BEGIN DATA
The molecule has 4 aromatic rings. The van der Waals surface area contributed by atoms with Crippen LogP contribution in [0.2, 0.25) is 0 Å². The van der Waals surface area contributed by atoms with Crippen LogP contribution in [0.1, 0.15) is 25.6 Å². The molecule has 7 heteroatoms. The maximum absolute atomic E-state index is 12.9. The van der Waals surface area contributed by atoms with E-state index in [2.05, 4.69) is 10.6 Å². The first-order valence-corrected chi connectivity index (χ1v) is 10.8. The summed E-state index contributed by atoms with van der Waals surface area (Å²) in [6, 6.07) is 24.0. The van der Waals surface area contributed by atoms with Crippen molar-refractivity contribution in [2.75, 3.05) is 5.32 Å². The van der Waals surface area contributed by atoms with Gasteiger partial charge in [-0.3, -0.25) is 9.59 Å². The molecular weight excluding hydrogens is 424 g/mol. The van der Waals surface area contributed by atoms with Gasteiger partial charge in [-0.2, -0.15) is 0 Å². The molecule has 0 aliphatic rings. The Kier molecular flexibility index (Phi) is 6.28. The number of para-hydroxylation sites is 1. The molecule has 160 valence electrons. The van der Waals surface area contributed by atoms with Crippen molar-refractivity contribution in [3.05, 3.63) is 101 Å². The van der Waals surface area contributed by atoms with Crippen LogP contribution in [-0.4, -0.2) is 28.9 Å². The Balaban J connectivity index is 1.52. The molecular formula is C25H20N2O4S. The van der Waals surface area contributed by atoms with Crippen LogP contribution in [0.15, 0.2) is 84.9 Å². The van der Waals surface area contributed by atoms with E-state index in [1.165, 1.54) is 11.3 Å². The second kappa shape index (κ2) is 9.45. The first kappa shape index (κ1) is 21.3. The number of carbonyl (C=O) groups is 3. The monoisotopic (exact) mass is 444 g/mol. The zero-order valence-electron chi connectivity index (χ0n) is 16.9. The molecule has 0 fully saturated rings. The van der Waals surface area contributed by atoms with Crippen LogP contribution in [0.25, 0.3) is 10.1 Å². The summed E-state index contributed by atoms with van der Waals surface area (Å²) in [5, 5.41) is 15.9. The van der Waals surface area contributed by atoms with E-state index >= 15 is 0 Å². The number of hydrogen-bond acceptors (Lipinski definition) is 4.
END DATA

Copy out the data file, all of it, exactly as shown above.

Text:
The molecule has 4 aromatic rings. The van der Waals surface area contributed by atoms with Crippen LogP contribution in [0.2, 0.25) is 0 Å². The van der Waals surface area contributed by atoms with Crippen LogP contribution in [0.1, 0.15) is 25.6 Å². The molecule has 7 heteroatoms. The maximum absolute atomic E-state index is 12.9. The van der Waals surface area contributed by atoms with E-state index in [2.05, 4.69) is 10.6 Å². The first-order valence-corrected chi connectivity index (χ1v) is 10.8. The summed E-state index contributed by atoms with van der Waals surface area (Å²) in [6, 6.07) is 24.0. The van der Waals surface area contributed by atoms with Crippen molar-refractivity contribution in [2.75, 3.05) is 5.32 Å². The van der Waals surface area contributed by atoms with Gasteiger partial charge in [-0.3, -0.25) is 9.59 Å². The molecular weight excluding hydrogens is 424 g/mol. The van der Waals surface area contributed by atoms with Gasteiger partial charge in [-0.2, -0.15) is 0 Å². The molecule has 0 aliphatic rings. The Kier molecular flexibility index (Phi) is 6.28. The number of para-hydroxylation sites is 1. The molecule has 160 valence electrons. The van der Waals surface area contributed by atoms with Crippen molar-refractivity contribution in [3.05, 3.63) is 101 Å². The van der Waals surface area contributed by atoms with Crippen LogP contribution in [-0.4, -0.2) is 28.9 Å². The Balaban J connectivity index is 1.52. The molecular formula is C25H20N2O4S. The van der Waals surface area contributed by atoms with Crippen LogP contribution in [0.15, 0.2) is 84.9 Å². The van der Waals surface area contributed by atoms with E-state index in [1.165, 1.54) is 11.3 Å². The second kappa shape index (κ2) is 9.45. The first kappa shape index (κ1) is 21.3. The number of carbonyl (C=O) groups is 3. The monoisotopic (exact) mass is 444 g/mol. The zero-order valence-electron chi connectivity index (χ0n) is 16.9. The molecule has 0 fully saturated rings. The van der Waals surface area contributed by atoms with Crippen LogP contribution in [0.25, 0.3) is 10.1 Å². The summed E-state index contributed by atoms with van der Waals surface area (Å²) in [5, 5.41) is 15.9. The van der Waals surface area contributed by atoms with E-state index >= 15 is 0 Å². The number of hydrogen-bond acceptors (Lipinski definition) is 4.